The government in Uzbekistan has unveiled its own social network to rival Facebook in the former Russian state.
Muloqot, which means ‘dialogue’ locally, is set to launch publicly on the country’s twentieth anniversary of independence on 1 September.
The government has big plans for the site which it believes will, “will create conditions…for the formation of high morals, for creation of spurs to successful development of modern knowledge and achievements of technical progress, with objective of realization of the idea of the comprehensively developed person.”
Like many countries Facebook is the most popular social network in Uzbekistan with an estimated user base of 83,100, according to web measurement site SocialBakers.
However unlike Facebook’s open-to-all approach, access to Muloqot is severely restricted. The site is open for Uzbekistan citizens only, all of whom require an Uzbek mobile phone number to which sign-up instructions are sent via SMS.
The site is rumoured to have been pre-launched with around 1,700 Uzbek’s invited to join although the level of censorship and interference will be key factors that dictate whether it can grow.
The experience of RFERL doesn’t provide much encouragement:
Colleagues in RFE/RL’s Uzbek Service managed to register on the first day and post RFE/RL content (blocked in Uzbekistan) to a general Wall (at that point there were only about 400 users). Within 15 minutes, however, their profiles were deleted. Another RFE/RL staffer posted some comments praising the president’s daughter, Gulnara Karimova, and their profile has remained active.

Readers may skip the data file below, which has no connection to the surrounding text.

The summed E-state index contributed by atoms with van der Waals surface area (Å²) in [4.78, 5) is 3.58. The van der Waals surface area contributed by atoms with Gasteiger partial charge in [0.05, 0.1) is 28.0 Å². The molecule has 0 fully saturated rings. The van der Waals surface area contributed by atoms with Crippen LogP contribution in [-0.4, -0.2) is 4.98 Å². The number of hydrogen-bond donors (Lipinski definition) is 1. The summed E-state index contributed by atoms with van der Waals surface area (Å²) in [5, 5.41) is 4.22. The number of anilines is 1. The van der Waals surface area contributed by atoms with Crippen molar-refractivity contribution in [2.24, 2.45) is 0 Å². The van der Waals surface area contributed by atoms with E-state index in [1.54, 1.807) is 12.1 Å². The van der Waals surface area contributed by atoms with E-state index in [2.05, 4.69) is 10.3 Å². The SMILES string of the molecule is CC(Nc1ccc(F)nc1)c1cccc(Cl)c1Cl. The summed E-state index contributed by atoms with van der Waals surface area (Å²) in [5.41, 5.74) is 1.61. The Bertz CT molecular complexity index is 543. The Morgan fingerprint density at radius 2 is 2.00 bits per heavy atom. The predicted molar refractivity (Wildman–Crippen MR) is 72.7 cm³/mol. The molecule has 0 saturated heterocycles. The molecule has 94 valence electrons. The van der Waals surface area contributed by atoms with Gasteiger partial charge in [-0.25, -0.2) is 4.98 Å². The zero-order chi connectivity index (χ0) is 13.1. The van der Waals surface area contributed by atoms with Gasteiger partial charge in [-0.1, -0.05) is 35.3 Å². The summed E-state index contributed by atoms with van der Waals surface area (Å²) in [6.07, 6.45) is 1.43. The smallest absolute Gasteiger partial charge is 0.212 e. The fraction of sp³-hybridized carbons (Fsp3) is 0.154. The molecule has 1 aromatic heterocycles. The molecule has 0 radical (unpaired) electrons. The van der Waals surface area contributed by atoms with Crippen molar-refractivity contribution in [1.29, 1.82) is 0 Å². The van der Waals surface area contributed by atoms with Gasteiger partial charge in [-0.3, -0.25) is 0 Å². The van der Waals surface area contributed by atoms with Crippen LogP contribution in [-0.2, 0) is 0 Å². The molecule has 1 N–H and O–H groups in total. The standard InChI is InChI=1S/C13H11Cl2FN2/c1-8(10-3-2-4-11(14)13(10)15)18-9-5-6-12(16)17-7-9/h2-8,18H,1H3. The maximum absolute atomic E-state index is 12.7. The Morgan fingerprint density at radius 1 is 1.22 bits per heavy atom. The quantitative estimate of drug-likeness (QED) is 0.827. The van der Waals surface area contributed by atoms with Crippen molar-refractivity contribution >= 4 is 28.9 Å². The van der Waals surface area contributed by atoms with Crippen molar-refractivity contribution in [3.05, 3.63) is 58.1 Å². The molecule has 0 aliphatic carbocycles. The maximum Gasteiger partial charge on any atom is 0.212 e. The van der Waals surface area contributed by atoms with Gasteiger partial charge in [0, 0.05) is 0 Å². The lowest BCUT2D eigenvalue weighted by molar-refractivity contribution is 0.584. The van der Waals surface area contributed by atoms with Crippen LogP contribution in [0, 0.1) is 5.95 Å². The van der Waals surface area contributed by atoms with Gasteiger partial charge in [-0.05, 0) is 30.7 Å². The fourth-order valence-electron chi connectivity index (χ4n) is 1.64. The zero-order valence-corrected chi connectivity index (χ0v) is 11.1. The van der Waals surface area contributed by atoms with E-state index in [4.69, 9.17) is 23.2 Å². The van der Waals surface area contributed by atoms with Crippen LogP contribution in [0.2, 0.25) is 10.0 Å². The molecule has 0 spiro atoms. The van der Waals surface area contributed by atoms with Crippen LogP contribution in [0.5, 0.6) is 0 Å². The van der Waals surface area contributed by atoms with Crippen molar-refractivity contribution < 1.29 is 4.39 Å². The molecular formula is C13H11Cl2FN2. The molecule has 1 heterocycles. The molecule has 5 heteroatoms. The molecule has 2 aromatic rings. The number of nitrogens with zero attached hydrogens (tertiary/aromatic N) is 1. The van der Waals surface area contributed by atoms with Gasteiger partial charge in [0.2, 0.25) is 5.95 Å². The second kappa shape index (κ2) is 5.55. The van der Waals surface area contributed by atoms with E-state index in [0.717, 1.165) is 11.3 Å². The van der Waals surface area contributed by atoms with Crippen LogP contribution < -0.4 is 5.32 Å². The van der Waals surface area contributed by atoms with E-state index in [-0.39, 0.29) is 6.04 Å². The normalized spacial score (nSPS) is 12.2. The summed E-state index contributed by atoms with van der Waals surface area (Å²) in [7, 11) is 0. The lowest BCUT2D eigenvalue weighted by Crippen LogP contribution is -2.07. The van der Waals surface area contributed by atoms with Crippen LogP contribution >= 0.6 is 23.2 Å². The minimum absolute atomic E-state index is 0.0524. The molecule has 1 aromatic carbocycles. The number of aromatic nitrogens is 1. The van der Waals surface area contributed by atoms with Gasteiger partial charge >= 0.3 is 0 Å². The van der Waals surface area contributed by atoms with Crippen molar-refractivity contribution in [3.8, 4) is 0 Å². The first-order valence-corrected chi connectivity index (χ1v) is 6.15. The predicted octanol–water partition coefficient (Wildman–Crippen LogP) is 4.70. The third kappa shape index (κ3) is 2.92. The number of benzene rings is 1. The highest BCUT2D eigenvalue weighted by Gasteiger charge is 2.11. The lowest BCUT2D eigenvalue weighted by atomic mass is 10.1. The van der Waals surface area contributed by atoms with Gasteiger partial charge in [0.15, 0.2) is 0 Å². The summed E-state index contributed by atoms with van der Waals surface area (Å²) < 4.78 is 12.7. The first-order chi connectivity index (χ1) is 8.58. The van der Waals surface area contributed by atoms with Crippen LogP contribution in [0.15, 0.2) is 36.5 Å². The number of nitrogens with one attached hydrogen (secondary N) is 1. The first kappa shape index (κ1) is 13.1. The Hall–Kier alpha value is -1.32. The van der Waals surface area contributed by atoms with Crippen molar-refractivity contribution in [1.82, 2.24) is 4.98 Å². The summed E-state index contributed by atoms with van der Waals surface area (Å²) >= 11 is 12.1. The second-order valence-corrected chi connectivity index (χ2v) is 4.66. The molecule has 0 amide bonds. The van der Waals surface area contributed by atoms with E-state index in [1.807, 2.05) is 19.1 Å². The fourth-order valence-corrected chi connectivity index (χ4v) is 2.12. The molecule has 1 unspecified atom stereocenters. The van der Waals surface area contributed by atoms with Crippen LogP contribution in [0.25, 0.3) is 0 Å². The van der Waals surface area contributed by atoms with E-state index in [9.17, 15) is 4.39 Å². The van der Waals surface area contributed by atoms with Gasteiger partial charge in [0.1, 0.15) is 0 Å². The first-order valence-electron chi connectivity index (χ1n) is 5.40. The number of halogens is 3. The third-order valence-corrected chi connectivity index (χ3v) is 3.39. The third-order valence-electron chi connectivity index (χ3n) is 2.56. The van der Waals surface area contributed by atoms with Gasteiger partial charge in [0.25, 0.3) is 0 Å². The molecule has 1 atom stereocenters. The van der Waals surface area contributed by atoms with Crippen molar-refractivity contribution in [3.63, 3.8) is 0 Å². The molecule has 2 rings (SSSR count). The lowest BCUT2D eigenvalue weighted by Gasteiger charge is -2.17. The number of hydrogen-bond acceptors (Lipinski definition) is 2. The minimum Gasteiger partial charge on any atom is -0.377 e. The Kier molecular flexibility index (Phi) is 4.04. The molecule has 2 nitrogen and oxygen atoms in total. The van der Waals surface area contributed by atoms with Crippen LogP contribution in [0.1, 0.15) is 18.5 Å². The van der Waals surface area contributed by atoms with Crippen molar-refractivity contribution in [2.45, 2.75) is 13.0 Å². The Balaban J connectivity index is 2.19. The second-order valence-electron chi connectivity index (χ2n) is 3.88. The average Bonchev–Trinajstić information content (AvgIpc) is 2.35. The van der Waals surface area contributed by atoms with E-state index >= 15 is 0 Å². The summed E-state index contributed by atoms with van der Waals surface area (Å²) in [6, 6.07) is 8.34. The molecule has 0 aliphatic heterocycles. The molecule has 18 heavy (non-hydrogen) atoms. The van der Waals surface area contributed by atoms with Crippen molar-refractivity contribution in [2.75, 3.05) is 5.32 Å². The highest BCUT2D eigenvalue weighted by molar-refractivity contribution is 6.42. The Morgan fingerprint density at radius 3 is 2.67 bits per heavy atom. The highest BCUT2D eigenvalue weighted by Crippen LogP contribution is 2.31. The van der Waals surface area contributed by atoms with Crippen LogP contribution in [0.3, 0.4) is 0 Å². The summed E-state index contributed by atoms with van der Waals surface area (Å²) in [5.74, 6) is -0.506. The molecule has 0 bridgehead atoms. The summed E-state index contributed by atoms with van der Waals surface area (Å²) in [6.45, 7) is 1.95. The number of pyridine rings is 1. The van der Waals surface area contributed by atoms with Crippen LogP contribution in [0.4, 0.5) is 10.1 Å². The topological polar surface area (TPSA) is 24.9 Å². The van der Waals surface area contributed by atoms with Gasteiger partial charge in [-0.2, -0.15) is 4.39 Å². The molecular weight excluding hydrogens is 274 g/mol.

With many government in developing markets keen to assert greater control online, and particularly within social networks, Uzbekistan is not alone in launching its own, home-branded, state rival.
It will, however, hope for greater success than the Vietnamese government whose go.vn site struggles in its domestic, Facebook-dominated market, despite the fact that the social network giant is officially blocked in the country.
When control of messages and people’s behavour are the key targets of a social network, its chances of it finding success and overthrowing the established giants are slim. And that’s without taking into account the considerable challenge that the industry’s big boys pose.